Farm Bill Passes House and Senate, Heads To President Trump’s Desk

After passing both the House and Senate, the Farm Bill (also known as the Agriculture Improvement Act), is headed towards President Trump’s desk for his final seal of approval. The President is expected to approve the bill, saying yesterday that the bill is in “very good shape”.

The bill was overwhelmingly approved by the House, passing by 369-47, after being passed by the Senate on Tuesday.

If this Farm Bill gets President Trump’s final signature, the bill will renew crop insurance and expand the acreage of the Conservation Reserve Program. The bill will also allocate $225 million towards “Agriculture Trade Promotion and Facilitation”, which will help ease the financial impact on farmers during tariff wars. Overall, the Farm Bill is expected to cost $867 billion.

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Obama Administration Loses Major Supreme Court Water Case

Supreme Court justices today handed the Obama administration a big loss in a high-stakes clean water case. The court ruled unanimously against the government in a case deciding when landowners can challenge certain decisions about water permits in court.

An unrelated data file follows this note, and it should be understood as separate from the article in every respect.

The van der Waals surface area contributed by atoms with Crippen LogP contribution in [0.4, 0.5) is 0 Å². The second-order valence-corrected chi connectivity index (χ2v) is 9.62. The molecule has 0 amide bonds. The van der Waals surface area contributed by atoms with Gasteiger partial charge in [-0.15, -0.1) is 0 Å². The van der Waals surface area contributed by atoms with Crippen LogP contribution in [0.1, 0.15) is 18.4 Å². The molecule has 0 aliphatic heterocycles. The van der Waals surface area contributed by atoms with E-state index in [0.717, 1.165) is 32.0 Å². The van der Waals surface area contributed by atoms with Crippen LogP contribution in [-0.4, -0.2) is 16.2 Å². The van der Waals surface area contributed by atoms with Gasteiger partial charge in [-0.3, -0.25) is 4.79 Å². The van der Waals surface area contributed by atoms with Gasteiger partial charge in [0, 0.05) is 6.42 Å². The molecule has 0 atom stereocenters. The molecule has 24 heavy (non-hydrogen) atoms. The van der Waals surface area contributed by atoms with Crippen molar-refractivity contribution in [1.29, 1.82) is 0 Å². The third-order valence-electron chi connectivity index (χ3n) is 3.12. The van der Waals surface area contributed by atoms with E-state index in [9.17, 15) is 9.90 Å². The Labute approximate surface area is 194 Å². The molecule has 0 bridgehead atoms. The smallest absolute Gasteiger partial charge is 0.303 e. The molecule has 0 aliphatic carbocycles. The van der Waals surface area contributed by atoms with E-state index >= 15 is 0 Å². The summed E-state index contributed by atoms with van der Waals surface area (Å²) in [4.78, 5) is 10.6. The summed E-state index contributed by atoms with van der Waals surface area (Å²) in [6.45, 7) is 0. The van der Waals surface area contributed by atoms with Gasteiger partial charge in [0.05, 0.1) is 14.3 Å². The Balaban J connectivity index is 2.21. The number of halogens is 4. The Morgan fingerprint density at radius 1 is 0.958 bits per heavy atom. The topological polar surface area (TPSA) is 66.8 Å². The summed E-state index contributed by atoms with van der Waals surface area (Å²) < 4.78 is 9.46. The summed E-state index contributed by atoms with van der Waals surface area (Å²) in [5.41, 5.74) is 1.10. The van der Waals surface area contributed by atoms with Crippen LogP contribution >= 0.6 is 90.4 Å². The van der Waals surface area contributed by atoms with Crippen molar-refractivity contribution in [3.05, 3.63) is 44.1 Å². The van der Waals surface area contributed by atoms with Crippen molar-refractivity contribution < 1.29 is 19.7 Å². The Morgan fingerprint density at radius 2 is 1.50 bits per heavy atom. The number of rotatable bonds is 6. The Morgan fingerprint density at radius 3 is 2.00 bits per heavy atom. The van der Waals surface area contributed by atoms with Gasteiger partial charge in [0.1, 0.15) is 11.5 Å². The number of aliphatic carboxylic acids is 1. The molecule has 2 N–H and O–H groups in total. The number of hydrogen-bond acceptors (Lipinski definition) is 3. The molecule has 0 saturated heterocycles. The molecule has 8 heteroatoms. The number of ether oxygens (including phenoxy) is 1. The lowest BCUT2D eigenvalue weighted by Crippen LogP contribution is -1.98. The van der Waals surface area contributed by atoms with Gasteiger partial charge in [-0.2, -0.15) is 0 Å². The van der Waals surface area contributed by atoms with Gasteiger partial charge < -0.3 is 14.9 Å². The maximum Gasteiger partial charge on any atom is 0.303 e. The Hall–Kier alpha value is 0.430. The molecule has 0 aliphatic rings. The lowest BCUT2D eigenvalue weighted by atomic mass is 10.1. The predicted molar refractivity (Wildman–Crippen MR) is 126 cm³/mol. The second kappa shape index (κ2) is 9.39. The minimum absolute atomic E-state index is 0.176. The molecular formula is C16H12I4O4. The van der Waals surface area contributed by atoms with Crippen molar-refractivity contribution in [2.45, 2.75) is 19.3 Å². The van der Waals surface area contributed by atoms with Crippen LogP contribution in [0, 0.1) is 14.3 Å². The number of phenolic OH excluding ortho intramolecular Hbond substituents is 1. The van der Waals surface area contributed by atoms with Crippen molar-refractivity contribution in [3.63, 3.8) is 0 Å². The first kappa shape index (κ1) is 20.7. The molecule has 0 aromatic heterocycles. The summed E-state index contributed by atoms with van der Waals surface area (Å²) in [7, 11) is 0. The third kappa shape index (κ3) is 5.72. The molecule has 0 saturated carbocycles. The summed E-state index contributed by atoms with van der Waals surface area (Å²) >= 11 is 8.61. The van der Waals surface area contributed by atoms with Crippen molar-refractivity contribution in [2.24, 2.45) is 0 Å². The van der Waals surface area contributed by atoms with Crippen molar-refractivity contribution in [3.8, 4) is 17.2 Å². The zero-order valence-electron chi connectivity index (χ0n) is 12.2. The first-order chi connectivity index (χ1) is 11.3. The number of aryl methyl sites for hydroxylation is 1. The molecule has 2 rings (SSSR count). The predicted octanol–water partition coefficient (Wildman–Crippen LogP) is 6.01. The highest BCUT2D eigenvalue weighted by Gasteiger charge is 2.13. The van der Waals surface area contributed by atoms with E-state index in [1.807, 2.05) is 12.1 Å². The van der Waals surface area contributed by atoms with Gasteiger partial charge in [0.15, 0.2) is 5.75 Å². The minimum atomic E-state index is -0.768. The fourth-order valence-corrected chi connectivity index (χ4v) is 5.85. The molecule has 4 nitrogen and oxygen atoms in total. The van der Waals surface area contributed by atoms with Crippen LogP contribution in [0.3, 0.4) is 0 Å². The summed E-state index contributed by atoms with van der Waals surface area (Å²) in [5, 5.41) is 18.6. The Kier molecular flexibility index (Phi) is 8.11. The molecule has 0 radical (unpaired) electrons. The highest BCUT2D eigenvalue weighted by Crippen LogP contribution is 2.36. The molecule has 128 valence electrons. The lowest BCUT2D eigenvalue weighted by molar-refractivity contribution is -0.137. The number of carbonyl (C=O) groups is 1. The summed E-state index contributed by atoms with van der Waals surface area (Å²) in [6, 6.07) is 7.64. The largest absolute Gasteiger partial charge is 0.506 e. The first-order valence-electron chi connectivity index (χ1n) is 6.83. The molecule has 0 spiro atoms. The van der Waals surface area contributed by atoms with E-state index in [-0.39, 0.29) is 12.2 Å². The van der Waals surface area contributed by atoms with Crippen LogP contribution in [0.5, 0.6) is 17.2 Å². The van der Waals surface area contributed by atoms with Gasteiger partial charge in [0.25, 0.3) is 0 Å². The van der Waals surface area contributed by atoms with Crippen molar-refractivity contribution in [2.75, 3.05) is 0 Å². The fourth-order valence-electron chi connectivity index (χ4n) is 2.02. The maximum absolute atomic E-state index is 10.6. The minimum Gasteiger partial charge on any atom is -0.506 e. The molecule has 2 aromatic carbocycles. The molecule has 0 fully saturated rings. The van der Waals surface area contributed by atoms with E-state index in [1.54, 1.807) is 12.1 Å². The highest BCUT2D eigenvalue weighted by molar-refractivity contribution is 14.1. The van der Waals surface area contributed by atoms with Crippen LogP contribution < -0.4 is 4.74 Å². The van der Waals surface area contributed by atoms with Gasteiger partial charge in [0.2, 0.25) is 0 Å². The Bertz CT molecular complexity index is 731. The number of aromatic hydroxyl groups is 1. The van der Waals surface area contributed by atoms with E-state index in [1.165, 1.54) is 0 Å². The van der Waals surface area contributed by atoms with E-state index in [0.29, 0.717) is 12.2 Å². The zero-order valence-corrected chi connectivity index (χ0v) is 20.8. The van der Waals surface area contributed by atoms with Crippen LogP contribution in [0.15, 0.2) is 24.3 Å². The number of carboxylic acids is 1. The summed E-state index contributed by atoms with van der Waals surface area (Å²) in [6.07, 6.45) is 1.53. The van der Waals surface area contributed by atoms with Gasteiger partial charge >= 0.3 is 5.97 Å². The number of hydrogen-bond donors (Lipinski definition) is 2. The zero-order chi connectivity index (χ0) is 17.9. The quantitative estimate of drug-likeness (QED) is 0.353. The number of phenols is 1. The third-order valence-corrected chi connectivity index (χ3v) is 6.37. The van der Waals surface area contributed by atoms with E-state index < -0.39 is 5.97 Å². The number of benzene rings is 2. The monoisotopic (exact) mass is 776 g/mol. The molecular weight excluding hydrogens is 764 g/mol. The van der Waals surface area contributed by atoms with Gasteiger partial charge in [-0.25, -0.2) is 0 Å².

The case, Army Corps of Engineers v. Hawkes Co. Inc., centers on a North Dakota peat mining company that wants to challenge a government determination that its mining plans would require costly Clean Water Act permits. The broader issue in the case was whether the Army Corps of Engineers’ “jurisdictional determinations” about whether permits are required represent “final agency actions” that can be challenged in court. Property rights advocates and industry contend that landowners should be able to contest those decisions in court; the government disagrees. 

Chief Justice John Roberts wrote the court’s opinion, finding that a jurisdictional determination approved by the corps is indeed a “final agency action” that is subject to judicial review. Justice Anthony Kennedy filed a concurring opinion, joined by Justices Clarence Thomas and Samuel Alito. Justice Elena Kagan filed a concurring opinion, and Justice Ruth Bader Ginsburg filed an opinion concurring in part and concurring with the judgment. The justices seemed skeptical of the government’s position when they heard oral arguments in the case in March.

It’s the latest wetlands case, the Obama administration has lost in recent years. In 2012, the high court ruled 9-0 against the government in another important case where property owners sought to challenge U.S. EPA enforcement actions in court.

Riggs, RussellUpdate provided by Russell Riggs. In his position with the National Association of REALTORS®, Russell Riggs serves as the Institute’s Government Affairs Liaison in Washington, D.C., conducting advocacy on a variety of federal issues related to land.